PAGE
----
The tragic incident which claimed the life of 14-year-old Tyre Sampson happened at the Icon Theme Park in southwest Orlando. The young boy from Missouri had travelled to Florida for a holiday with a friend’s family. Mr Sampson died at around 11 pm as the family of his friends watched on helplessly.
Sheriff’s officials and emergency crews responded to a call late Thursday at the Orlando Free Fall ride, which opened late last year at Icon Park on the city’s International Drive.
Local Sheriff John Mina said: “It appears to be just a terrible tragedy.
“We will see moving forward what that results in.”
A video aired by NBC’s “Today” show Friday morning appears to show passengers on the ride discussing issues with a seat restraint Thursday night.
The ride then began its trek up the tower before someone is later seen falling from the ride.
John Stine, sales director with the Slingshot Group which owns the ride, told The Associated Press: “We are absolutely saddened and devastated by what happened, and our hearts go out this young man’s family.
“We are cooperating with all other investigations at this time to get to the bottom of what happened.”
The Florida Department of Agriculture, which oversees amusement ride inspections with the exception of the state’s largest theme parks, has launched an investigation and inspectors were at the site Friday, spokesperson Caroline Stoneciper said in an email.
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The ride stands 430-feet (131-meters) tall, and is billed as the world’s tallest free-standing drop tower, according to the park’s website.
The ride holds 30 passengers as it rises in the air, rotates around the tower and then tilts to face the ground before free falling at more than 75 mph the website said.
The ride has over-the-shoulder restraint harnesses, with two hand grips at the chest level, that riders pull down and then they are released automatically at the end of the ride.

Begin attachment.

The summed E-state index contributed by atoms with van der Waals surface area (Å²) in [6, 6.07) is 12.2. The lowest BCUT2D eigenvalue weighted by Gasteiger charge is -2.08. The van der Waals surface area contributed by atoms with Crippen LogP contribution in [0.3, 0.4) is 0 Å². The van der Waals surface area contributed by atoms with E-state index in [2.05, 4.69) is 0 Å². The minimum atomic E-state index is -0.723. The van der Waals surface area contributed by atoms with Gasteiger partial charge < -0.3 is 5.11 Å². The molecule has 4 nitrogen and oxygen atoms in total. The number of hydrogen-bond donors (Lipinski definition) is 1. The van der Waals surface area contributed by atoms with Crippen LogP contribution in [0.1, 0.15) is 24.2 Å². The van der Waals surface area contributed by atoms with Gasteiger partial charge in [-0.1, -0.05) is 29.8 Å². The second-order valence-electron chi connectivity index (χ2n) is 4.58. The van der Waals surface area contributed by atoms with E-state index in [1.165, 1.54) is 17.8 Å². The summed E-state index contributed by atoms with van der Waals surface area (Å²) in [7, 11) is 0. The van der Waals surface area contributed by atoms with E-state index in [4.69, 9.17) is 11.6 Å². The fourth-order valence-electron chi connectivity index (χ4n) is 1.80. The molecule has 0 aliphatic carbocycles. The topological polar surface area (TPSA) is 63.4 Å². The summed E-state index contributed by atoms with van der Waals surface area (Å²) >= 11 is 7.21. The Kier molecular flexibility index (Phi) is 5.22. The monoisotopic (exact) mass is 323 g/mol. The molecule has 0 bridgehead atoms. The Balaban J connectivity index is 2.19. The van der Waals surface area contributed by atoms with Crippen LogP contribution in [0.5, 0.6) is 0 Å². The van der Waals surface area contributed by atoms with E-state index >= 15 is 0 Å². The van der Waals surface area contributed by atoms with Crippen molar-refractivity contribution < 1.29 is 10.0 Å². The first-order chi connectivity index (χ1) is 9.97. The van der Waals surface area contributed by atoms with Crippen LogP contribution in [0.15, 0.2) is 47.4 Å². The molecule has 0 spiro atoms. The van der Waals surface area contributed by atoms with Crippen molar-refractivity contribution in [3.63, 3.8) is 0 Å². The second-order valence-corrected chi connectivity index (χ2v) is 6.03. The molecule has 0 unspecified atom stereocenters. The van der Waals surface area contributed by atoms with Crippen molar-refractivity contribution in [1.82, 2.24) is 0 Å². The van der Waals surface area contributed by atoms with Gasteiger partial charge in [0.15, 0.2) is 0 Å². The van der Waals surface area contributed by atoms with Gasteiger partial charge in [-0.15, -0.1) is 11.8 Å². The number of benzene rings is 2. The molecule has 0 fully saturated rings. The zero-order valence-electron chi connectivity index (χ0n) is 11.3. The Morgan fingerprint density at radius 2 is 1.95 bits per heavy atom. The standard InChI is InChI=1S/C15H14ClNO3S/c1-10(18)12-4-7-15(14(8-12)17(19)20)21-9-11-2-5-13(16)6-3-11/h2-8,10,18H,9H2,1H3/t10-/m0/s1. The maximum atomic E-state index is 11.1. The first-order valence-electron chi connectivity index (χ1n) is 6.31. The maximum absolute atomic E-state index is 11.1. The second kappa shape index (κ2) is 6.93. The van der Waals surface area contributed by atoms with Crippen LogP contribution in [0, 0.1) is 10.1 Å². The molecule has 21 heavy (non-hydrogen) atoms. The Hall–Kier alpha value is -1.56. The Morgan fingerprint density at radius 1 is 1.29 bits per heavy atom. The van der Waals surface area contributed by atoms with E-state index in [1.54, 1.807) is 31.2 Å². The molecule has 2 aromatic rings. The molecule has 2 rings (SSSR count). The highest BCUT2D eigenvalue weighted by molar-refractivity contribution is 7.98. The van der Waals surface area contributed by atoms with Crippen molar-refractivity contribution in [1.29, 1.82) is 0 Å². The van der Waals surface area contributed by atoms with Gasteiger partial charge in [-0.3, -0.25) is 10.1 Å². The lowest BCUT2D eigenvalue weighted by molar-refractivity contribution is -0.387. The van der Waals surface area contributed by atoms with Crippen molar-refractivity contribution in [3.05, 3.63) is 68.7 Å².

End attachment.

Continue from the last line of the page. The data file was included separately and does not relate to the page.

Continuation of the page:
Mr Sampson and his friends had been told moments earlier there were no seat belts on the ride as they prepared for the ride to begin.
The only safety precaution on the ride was the over shoulder harness designed to plug in between the legs of riders.
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One rider was concerned about the lack of seatbelts on the ride, only to hear the attendant saying: “There ain’t no seatbelts.”
Upon the ride starting, the carousel went up in the air and paused for around 10 seconds before hurtling back to Earth.
Mr Sampson was seen by onlookers to fall from his seat shortly afterwards, landing on the ground.
Once the ride had returned to the starting position, a video captured after the horrific accident shows a park employee run over to the ride attendant and ask: “You didn’t check it!?”
He insisted he had and she asked again: “Are you sure?”
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Mr Sampson’s family paid tribute to him on social media as a “gentle giant”.
His stepmother Wendy said: “Tyre was a respectful gentle giant.
“You will be truly missed son.”
Park employees say they initially thought his body was a piece of the ride that had broken off until they saw the boy lying on the ground.
It’s unclear what the minimum height restriction for the ride is or how he could have fallen out of his harness.
It is the second accident at the park in two years. In 2020, a park employee died while working on the StarFlyer ride.